First Arkansas Arts Advocacy Day

On Wednesday, November 7 at the Arkansas State Capitol, Arkansans for the Arts and the new Arkansas General Assembly Legislative Arts Caucus will be participating in the first Arkansas Arts Advocacy Day.

The day starts from 9am to 11am with sessions on Creative Economy 101 (Dr. Lenore Shoults of the Arts & Science Center for SE Arkansas), Arts Education Advocacy (Steve Holder, Vice President of Arkansans for the Arts), and Arts Funding Opportunities 101 (Dr. Gayle Seymour of the University of Central Arkansas).

From 11am to 11:30am, there will be a Creative Economy Networking Business Exchange.

From 11:30am to 12:00pm, the Legislative Arts Caucus will be introduced.  The inaugural members of the caucus come from each of the Arkansas Arts Council’s eight districts. The members are: Senators Ron Caldwell, Eddie Cheatham, Breanne Davis, Joyce Elliott, Scott Flippo, Missy Thomas Irvin, Matt Pitsch, and Larry Teague. The House members are Representatives Sarah Capp, Carol Dalby, Janna Della Rosa, Deborah Ferguson, Vivian Flowers, Michael John Gray, Monte Hodges, Reginald Murdock, and Les Warren.

In addition to the sessions, there will be an Arts Talent Showcase.  On the front steps of the Capitol building the following groups will perform:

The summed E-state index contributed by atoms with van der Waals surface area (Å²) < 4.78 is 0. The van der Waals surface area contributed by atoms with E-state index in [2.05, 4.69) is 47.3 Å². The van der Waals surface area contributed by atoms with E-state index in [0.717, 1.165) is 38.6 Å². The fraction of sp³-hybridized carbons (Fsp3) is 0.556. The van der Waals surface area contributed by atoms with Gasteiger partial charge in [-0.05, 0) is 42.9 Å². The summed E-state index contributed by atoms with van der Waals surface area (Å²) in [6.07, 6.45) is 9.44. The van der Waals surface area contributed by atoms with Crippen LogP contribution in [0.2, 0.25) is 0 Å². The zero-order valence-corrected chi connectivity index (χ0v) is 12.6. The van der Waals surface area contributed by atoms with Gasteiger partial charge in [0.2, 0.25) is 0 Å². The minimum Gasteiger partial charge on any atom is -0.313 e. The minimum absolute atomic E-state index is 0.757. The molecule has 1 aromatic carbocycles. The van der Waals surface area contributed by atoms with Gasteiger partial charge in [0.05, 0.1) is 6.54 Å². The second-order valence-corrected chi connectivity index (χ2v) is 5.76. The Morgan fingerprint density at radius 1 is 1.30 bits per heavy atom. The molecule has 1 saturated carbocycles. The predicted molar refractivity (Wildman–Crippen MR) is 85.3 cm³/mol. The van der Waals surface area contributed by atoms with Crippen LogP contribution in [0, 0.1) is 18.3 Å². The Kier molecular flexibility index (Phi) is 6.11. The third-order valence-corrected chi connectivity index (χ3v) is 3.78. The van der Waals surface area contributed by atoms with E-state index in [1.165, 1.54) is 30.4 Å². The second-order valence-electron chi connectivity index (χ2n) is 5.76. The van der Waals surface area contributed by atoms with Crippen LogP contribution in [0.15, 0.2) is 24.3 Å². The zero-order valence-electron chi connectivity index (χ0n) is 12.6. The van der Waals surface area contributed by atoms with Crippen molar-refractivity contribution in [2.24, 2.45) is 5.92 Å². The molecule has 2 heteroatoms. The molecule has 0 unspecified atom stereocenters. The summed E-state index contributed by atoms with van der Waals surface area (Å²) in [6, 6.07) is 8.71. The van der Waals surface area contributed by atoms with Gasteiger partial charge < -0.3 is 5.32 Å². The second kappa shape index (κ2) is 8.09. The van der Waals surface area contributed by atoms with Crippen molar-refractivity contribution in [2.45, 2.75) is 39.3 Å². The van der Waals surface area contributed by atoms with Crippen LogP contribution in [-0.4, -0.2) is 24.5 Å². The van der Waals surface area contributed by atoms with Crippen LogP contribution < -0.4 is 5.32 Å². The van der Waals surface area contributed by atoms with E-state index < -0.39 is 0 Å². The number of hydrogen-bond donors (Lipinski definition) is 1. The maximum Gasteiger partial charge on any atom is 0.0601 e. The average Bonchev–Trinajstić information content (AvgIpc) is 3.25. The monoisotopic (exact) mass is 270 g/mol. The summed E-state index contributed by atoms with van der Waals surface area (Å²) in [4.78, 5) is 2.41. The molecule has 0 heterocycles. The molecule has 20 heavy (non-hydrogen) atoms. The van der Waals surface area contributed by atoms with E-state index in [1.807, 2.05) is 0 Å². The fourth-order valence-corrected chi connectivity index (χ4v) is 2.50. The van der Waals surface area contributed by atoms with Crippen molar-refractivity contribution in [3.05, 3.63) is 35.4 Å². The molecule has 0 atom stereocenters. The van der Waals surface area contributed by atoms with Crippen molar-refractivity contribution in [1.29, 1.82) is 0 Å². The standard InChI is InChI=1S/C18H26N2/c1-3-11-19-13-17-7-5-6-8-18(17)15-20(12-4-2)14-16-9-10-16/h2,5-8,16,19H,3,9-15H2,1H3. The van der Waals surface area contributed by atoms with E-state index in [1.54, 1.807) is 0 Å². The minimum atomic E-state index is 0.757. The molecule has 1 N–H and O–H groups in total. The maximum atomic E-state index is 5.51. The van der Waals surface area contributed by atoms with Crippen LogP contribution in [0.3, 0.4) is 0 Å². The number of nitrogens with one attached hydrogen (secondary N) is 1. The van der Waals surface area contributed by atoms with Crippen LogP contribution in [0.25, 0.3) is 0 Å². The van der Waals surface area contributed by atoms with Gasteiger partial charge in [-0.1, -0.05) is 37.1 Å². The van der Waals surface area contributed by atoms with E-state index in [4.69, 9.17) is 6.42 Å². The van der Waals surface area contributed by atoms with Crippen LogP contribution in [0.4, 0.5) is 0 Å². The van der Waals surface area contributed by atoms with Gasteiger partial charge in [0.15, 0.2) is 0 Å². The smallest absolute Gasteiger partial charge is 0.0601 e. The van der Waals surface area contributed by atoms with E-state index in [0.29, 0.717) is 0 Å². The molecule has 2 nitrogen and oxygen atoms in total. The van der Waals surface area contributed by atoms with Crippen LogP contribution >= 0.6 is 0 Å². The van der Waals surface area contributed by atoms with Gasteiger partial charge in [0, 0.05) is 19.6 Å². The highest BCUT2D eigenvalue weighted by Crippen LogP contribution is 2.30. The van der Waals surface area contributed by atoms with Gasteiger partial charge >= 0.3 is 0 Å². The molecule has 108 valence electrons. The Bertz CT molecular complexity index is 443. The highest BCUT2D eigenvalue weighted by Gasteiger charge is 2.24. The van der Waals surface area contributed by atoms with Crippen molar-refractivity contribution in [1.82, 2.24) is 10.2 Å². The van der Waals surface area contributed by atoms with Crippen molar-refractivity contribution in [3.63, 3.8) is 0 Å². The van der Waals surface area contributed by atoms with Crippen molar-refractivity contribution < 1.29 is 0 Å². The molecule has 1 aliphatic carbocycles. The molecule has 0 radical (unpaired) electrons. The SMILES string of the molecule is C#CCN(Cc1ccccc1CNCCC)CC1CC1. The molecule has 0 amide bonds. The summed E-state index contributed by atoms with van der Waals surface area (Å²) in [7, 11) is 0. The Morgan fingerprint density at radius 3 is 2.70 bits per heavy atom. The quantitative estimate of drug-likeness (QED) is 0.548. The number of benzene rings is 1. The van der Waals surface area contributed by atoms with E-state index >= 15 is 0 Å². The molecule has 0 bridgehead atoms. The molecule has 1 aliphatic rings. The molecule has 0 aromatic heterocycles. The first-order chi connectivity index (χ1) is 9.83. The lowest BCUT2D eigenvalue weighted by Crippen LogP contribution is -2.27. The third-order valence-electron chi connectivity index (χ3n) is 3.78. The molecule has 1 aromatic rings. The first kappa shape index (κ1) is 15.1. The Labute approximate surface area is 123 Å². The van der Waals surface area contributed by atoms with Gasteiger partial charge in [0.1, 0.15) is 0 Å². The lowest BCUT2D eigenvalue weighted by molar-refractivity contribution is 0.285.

• Conway Junior High Choir – 9am
  • Dover High School Jazz Ensemble – 9:30am
  • Earle High School Band – 10:00am
  • Alma Intermediate School Choir I – 10:30am
  • Alma Intermediate School Choir II – 11:00am
  • (Break for Legislative Caucus introduction at 11:30am)
  • Conway High School Chamber Orchestra – 12:00pm
  • Hot Springs High School Dance Troupe – 12:30pm
  • LRSD Washington Elementary Dynamic Drummers – 1:00pm

In the rotunda of the Capitol building the following groups will perform:

  • Jacksonville Lester Elementary Choir – 9am
  • Searcy Community Youth Choir – 9:15am
  • LRSD Parkview Dance Troupe – 9:30am
  • (Break at 9:45am)
  • Dover Schools Musical Theatre – 10:00am
  • Walnut Ridge High School Choir – 10:15am
  • Ashdown High School Drama Department – 10:30am
  • Hamburg Middle School – 10:45am
  • Lakeside Middle School Girls Choir – 11:00am
  • (Break for Legislative Caucus introduction at 11:30am)
  • Russellfille High School Thespians – 12:00pm
  • Van Buren High School – 12:15pm
  • (Break at 12:30pm)
  • Hot Springs High School Choir – 12:45pm
  • Morrilton High School Show Choir – 1:00pm
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LR Culture Vulture turns 7

The Little Rock Culture Vulture debuted on Saturday, October 1, 2011, to kick off Arts & Humanities Month.

The first feature was on the Arkansas Symphony Orchestra, which was kicking off its 2011-2012 season that evening.  The program consisted of Mendelssohn’s Symphony No. 4 in A, Op. 90, Rossini’s, Overture to The Italian Girl in Algiers, Puccini’s Chrysanthemums and Respighi’s Pines of Rome.  In addition to the orchestra musicians, there was an organ on stage for this concert.

Since then, there have been 10,107 persons/places/things “tagged” in the blog.  This is the 3,773rd entry. (The symmetry to the number is purely coincidental–or is it?)  It has been viewed over 288,600 times, and over 400 readers have made comments.  It is apparently also a reference on Wikipedia.